One of the many things I love about fiction is that it gives sociological insights that I would otherwise be unaware of. I was, for example, aware that US school children begin the day with a recitation of the pledge of allegiance, but had no idea that their northern counterparts sing O Canada before classes
Great writing can also introduce the reader to authors, and even fields, previously unknown to them. I’m now aware of Fiona Kelleghan, an academic and critic whose field of interest is fantasy and science fiction, and of Harvard linguist George Zipf’s research, which uncovered the fact that all languages have an inverse ratio between the frequency with which words are used proportional to its’ rank on a list of the frequency of all words in that language.
I also want to read Songs of the Gorilla Nation, which is a memoir by an autistic primatologist, linked to the text because Caitlin’s father is at the very high functioning end of the autism spectrum, a fact she was unaware of when blind (having misheard it, when her mother told her, as ‘artistic’) and which may be connected to her facility with the internet. Sawyer also raises the fascinating concept that Caitlin’s blindness prevented her from developing autism, though she displays (or has displayed) some autistic traits, including not automatically orienting her gaze to people when they speak, something non-autistic blind people do without direction.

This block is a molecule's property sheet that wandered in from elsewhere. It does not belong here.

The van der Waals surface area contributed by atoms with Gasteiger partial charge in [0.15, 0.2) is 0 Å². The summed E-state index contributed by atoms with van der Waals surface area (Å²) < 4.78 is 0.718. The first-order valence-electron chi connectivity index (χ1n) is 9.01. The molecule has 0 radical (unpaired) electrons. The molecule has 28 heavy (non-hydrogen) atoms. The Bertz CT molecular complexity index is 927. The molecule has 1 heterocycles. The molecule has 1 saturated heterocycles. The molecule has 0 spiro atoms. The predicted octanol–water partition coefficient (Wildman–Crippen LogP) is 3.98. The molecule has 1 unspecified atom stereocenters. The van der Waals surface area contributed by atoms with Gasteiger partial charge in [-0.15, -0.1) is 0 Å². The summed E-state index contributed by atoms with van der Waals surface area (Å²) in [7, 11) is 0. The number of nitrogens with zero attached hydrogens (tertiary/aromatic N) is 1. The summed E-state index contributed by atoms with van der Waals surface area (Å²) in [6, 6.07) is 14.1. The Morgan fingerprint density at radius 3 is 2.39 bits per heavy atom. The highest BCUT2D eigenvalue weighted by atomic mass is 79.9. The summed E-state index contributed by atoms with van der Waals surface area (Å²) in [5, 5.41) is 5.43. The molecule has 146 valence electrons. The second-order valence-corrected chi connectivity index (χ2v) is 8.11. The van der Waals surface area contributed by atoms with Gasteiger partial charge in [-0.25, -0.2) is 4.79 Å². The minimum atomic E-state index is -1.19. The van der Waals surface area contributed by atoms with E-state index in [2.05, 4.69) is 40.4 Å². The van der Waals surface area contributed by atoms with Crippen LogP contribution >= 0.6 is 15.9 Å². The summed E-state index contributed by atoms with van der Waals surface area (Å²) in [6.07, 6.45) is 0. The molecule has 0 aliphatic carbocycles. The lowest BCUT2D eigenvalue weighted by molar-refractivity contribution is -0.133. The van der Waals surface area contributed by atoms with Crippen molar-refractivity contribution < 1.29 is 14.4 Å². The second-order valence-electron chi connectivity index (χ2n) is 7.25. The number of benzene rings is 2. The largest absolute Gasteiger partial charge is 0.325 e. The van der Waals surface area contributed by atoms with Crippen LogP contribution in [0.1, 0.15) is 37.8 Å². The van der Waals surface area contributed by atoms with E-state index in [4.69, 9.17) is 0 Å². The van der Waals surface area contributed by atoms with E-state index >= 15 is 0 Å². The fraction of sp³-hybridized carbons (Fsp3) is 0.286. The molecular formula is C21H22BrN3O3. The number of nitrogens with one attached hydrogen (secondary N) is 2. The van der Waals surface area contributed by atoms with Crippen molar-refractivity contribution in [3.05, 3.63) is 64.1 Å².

I also very much want to read Julian Jaynes' The Origin of Consciousness in the Breakdown of the Bicameral Mind, which sounds fascinating but too distracting from school to read right now. Jaynes’ ideas are strewn, with full attribution, throughout the novel, and his thesis that consciousness arose due to increasing societal complexity, and within approximately a hundred year window, is fascinating. According to Sawyer, Jaynes says this change is evident in the differences between The Iliad and The Odyssey, and between the Old and New testaments of the bible
I’m saddened a little that Sawyer and Steven Pinker, a cognitive scientist whose work I read frequently several years ago but not at all since I began reviewing, are at odds when it comes to primate communication via signing, though not at all surprised to find the latter sides with Noam Chomsky, whose work I find virtually incomprehensible, and whose sovereignty I feel was shaken by this research. Which is all a bit of a meander from the book at hand. I was also disappointed to learn that Jagster, a transparent search engine with open source page ranking, was invented by Sawyer and – at least as yet - wholly hypothetical. I was exalted by the way Sawyer combined childhood development research into his projection of the flowering of AI sentience, particularly the recognition of object permanence, and the difference between animate and inanimate objects
And I wept (on public transport, on the way to work, which was particularly embarrassing) when Caitlin experienced for the first time seeing the first images from Apollo 8 of the earth, followed by the Apollo 8’s astronauts Christmas message.
Sawyer’s work combines strong scientific fact with a meticulously crafted and coherent plot, rounded characterisation and multiple intersecting narratives, humour, truth, and humanity in all its shades, to create work that is deeply satisfying. I read Watch first a few months ago, just before going overseas, and didn’t at the time have the opportunity to review it with the length and depth it demanded. I’ve reread it now, and know I’ve done it no justice at all, and I look forward to rewarding myself for my attempt by reading the second in the series, which is waiting for me on the library’s reserve shelf even as I type. - Alex